"For decades, Waffen-SS soldiers have avoided responsibility for their horrific wartime acts. However, in 2011, the legal landscape in Germany shifted with the trial of a guard from Sobibor extermination camp and the prosecution of Reinhold Hanning, who was convicted of 170,000 counts of accessory to murder," Smith said.
"As a matter of law, it's no longer necessary to prove direct involvement in a specific killing." All that's required is a showing that you were part of a larger killing apparatus, or a cog in machinery designed entirely for the purpose of murder. In other words, mere presence and support are enough to establish guilt. Yet somehow Werner Christukat remains free.
According to Smith, in June 2016, a German court in Cologne ignored relevant legal precedent and dismissed Christukat's case.
"As one of Hitler's most elite combat soldiers, Christukat was charged with murdering 25 defenceless men in Oradour, as well as helping to burn alive hundreds of women and children," Smith said.
"In 2010, Nazi hunters located a document in the archives of the Stasi, the former East German secret police. It was a company list for the Das Reich Division that included Christukat's name alongside other known perpetrators of the massacre.
"When questioned by German prosecutors and journalists, Christukat acknowledged that he was a machine gunner and that he was present at Oradour. He was part of the cordon that sealed off the perimeter, preventing the villagers from escaping.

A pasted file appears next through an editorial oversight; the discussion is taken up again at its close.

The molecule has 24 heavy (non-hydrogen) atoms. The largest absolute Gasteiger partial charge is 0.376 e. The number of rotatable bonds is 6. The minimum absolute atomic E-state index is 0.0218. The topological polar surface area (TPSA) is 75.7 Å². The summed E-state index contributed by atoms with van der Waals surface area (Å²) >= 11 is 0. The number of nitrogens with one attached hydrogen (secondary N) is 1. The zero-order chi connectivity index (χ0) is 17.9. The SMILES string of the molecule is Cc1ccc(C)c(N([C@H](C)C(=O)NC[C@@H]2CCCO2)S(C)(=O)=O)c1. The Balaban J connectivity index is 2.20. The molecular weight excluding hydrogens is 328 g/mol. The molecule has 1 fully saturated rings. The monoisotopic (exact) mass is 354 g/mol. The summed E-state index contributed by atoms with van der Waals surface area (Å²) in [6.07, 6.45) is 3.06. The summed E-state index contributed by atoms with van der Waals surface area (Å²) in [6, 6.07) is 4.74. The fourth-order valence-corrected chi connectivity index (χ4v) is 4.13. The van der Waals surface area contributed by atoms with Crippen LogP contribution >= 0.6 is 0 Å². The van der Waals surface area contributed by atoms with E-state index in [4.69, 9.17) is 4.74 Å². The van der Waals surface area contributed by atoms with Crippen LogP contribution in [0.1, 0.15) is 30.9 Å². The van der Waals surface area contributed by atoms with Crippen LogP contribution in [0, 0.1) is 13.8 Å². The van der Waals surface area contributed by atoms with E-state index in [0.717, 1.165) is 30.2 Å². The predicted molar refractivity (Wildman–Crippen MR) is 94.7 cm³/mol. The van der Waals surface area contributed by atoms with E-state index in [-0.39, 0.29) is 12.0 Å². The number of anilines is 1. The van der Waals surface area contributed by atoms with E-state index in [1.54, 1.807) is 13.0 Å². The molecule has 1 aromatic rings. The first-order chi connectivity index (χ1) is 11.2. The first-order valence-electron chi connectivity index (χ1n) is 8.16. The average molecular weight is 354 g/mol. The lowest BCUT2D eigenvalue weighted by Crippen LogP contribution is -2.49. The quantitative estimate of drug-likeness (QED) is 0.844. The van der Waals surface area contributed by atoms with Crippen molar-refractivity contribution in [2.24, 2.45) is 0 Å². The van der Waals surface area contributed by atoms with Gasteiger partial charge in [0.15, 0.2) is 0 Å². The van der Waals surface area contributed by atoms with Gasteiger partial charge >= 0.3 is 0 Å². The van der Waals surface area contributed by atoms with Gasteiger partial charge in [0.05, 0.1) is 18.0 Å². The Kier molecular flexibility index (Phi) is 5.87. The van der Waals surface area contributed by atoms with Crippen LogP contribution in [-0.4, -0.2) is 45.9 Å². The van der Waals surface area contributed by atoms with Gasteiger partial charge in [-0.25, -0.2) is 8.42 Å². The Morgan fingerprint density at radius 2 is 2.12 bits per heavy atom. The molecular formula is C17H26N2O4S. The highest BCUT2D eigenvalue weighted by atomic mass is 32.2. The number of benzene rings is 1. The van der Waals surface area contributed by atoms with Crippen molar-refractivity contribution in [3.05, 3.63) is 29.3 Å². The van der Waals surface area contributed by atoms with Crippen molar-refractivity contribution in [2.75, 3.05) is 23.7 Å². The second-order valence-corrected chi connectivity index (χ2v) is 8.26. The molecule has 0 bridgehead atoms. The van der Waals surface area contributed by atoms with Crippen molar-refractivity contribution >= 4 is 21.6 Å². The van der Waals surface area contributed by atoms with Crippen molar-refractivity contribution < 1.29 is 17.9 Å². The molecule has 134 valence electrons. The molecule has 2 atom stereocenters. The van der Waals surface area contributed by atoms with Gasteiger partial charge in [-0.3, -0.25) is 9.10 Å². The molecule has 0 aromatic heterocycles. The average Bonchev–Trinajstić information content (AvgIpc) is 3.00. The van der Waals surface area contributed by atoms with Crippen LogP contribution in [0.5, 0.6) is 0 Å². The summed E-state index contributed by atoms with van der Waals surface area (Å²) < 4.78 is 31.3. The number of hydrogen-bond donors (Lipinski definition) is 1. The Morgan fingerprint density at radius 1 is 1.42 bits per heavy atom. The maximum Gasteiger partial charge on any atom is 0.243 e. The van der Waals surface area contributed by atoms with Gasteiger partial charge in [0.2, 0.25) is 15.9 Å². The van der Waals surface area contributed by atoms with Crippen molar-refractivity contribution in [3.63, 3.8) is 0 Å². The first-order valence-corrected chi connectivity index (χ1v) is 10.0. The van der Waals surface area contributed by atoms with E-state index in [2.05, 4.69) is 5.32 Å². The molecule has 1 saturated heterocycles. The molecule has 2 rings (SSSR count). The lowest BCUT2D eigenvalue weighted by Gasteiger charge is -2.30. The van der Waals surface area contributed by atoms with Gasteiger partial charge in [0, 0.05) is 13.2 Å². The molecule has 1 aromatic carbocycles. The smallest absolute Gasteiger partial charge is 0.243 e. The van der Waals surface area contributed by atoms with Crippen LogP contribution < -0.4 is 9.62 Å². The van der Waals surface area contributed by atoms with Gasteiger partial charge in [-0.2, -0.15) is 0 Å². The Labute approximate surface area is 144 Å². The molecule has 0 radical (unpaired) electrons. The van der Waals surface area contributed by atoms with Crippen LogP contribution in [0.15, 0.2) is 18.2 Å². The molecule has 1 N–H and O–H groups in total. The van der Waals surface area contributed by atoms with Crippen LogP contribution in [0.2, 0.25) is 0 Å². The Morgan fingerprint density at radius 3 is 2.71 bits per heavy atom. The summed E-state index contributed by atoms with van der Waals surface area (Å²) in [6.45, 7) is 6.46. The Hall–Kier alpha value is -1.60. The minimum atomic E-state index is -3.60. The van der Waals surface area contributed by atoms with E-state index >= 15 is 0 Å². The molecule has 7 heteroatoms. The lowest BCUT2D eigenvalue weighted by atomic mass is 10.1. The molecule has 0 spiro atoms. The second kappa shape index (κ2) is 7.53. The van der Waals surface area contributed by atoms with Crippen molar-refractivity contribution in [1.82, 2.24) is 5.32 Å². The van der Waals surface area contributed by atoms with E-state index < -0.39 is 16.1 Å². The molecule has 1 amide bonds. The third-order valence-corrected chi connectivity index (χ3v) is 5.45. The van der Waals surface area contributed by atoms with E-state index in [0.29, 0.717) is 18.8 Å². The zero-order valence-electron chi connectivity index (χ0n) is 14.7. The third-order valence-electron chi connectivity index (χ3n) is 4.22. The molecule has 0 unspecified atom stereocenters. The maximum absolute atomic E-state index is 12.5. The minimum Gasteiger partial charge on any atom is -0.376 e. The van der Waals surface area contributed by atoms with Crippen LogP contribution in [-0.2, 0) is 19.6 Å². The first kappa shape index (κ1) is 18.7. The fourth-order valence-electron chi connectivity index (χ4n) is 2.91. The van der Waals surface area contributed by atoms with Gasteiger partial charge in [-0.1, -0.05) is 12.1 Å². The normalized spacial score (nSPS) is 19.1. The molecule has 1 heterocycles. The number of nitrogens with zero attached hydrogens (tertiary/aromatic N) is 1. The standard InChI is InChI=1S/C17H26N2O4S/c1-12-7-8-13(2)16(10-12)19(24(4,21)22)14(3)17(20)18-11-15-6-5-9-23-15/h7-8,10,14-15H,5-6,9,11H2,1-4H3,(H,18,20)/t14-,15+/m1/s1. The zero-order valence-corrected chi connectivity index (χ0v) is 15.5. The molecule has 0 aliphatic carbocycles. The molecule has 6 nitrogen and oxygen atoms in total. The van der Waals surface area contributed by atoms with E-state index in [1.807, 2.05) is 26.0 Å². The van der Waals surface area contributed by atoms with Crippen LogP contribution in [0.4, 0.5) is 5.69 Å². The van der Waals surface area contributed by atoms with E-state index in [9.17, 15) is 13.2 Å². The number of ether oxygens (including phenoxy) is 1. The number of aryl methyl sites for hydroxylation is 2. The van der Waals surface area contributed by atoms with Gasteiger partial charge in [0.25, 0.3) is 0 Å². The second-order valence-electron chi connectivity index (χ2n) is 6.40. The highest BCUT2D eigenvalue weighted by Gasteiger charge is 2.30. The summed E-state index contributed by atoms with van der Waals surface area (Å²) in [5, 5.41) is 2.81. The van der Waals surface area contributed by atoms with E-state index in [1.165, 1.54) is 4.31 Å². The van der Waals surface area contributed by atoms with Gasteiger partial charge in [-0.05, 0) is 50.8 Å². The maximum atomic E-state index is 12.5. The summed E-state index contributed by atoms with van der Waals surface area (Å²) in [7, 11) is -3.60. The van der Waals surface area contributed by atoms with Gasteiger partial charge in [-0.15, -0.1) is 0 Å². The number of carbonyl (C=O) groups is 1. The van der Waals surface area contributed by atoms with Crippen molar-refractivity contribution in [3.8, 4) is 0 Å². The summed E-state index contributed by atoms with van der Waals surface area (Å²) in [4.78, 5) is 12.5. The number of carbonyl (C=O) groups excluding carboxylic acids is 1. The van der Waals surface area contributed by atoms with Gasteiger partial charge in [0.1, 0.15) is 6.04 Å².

"His duties brought him into the centre of the village where he saw the bomb placed inside the church. He even admitted that he was close enough to hear the women and children scream as they met their horrible fate. Nonetheless, he denied all responsibility for the crime.
"On that day in Oradour, even the men on the perimeter ensured that no one could escape. It was a systematic attempt to exterminate a village. Just the day prior, men from your division hanged 99 civilians in a nearby town. Their corpses dangled from lampposts and balconies as SS officers listened to music on a gramophone."
AFTER THE WAR
Following WWII, 20 former German soldiers were found guilty for their involvement in the massacre, but they were set free without serving any time in prison.
In 1983 an officer was convicted and imprisoned, but he was set free after 14 years (and he lived for another decade.)
According to Smith, in 1978 Christukat was questioned about the massacre, but German prosecutors failed to provide enough evidence to charge him with murder. Then, in 2013, German investigators uncovered fresh evidence and were able to formally charge Christukat with murder and accessory to murder.
But, because Christukat is only mentioned once in the official documents (as having been present in the village on the day of the massacre) there was "insufficient evidence" to take him to trial.
In a statement, the district court in Cologne said, "this mere presence cannot legally be considered as assisting in murder without the presentation of additional proof".
According to Smith, the German prosecutor declined to officially close Christukat's case, so if any new evidence is discovered, there's a small chance he could still be tried.
JUSTICE FOR THE VICTIMS
Christukat is the last living Nazi who was there on that horrific day in June 1944 and to Smith, the fact that he is still free is an appalling injustice. Smith claims he wants justice but, for him, justice goes beyond seeing Christukat behind bars. He'd like the 93-year-old to confess everything he took part in on the day of the massacre.
"I want him to prove his humanity. Confess everything he did that day and everything he saw. Apologise to the last living survivors for causing them such tremendous pain. His time in this world is growing short. Doing anything else at this late hour would only confirm what I have thought all along; he is a monster," Smith said.